exile begins

I’m on the 11:00 train to Swansea (via Newport, my stop). The trip here was no worse than usual, I guess.

Yesterday morning, I got some cycling in while Gloria went to yoga. We had some bagels and some ice cream, and then we started running errands. I picked up Thrones and Patriots for Godfrey, some chocolates for Godfrey’s girlfriend, and some batteries for my game boy. I also grabbed some protein bars from the office; I think I’ll try to eat more sensibly this time than last. I don’t think my last trip was a diet disaster, but it was certainly very different than my usual eating habits. I might as well try to stick to them, while I’m here.

Once the errands were done, we headed home and watched the TV for a while. We watched two episodes of Farscape (we’re now past the halfway mark in season one). We also watched Bullitt, a Steve McQueen cop movie, in which he creates the prototype for the superior “Dirty” Harry Callahan character. It was OK.

We had some chicken caesar salad, and I did some last minute packing. I felt a bit proud of myself, this trip, as I remembered to pack everything on my own, with only a little prodding from Gloria. I knew all the things I’d need, got them together, and packed them nicely into my little IQE gym bag. Then, as we prepared to leave, she said, “You packed socks and underwear, right?” This could have been a very unpleasant trip indeed! Fortunately, there was still room in my bag.

I’d weighed my bag before leaving home, and it was something like fifteen pounds. I saw that the limit for carry-on baggage was less—thirteen pounds, maybe. The passengers in front of me were being ordered to repack their suitcases to get the overweight bag under weight. Fortunately for me, my ticketing clerk never asked about my bags, other than, “Do you have any bags to check?” What surprised me more was the implication, by one of the “what can you take onboard” signs, that I was only entitled to one carry-on and no “personal bag.” That is, no laptop case or attache. It seemed like most people were ignoring that restriction, so I didn’t feel guilty about it.

Waiting for the flight to board, I found myself sitting across from two teenage girls and one of their mothers. The girls were talking about politics, and it was all I could do to not interrupt them and explain that they’d be well-served to learn the proper distinction between conservative and liberal thinking. I’m so /tired/ of “conservative means Republican, liberal means Democrat.” Maybe I should have, but I usually get annoyed at people butting in to my conversations, so I refrained. (Then again, people who butt in to my conversations are usually uninteresting and have nothing of value to say.)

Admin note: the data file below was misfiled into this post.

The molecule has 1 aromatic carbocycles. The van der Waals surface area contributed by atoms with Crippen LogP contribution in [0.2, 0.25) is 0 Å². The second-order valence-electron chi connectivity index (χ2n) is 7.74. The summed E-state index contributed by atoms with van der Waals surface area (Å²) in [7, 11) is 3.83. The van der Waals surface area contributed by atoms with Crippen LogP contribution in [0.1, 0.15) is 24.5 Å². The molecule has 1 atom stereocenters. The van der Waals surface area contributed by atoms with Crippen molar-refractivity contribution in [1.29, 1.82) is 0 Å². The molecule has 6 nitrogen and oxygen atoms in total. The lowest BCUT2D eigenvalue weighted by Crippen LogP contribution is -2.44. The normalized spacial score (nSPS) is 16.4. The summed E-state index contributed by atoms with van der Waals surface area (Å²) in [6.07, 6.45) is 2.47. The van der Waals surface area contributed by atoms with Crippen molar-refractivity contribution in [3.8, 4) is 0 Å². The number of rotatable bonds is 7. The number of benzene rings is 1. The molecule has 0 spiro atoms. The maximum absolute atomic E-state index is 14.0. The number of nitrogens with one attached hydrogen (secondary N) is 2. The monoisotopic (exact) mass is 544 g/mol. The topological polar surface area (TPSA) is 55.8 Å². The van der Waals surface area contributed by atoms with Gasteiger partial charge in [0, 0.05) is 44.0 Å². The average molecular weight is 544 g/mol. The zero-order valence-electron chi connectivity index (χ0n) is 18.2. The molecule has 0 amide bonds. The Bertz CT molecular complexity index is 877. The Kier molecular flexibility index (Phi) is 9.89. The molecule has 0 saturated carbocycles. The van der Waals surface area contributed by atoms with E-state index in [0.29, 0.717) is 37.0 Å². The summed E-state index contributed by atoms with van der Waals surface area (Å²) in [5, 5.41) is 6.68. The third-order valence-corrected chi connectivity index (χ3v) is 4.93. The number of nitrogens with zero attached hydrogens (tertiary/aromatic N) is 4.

Just as they called for our flight to board, Taps began to play. I think it might have been someone in the gate with a trumpet. It was weird, and not very comforting.

Onboard, I was seated on a center aisle, behind one of the big horizontal dividing walls. The good thing about that is that there’s plenty of room because there’s no one in front of you to lean back or full the space under his chair. The bad thing is that there’s no wall to lean against. The worse thing is that the wall in front of these seats have baby-changing stations built in. That means that they like to seat mothers with babies there.

I started off beside two mothers, each with a baby. The one directly beside me, fortunately, left. She was a really large woman, and was taking up more than her share of space. She was replaced wby an elderly Indian woman in a sari. I think she was the other mother’s mother. I would have had no objections to her, had she kept her elbows to herself and refrained from stepping over me and into the aisle constantly.

The seats had new entertainment systems. The games were mostly lame, although they could be played against other players. I kicked some ass at Trivia, but lost my last round by trying to answer too quickly. I said that Cape Cod was in Maine. Ugh! The trivia game would have been much better if it was faster. I also played a little chess against the computer, and it won. I saw, at the end of the flight, that I could watch the Office Christmas special. I watched the first half, but then the entertainment systems were shut off. It was good, but depressing. I’m looking forward to seeing part two.

Customs went quickly, and it was nice to have zero bags to claim. Once at Paddington, I had about an hour to kill, so I changed the $100 I’d taken with me, got some bizarre breakfast from Burger King (photos taken), and just sort of sat around for a while.

Now I’ve been trying to stay awake on the train, but I think I’m going to give up and try to get just one more hour of sleep, so I can try to stay up until a reasonable bed time tonight. Also, sleeping may help me ignore the horrible stench of gas; someone on this train is stinking the place up, and it’s putrid.

Written on May 30, 2004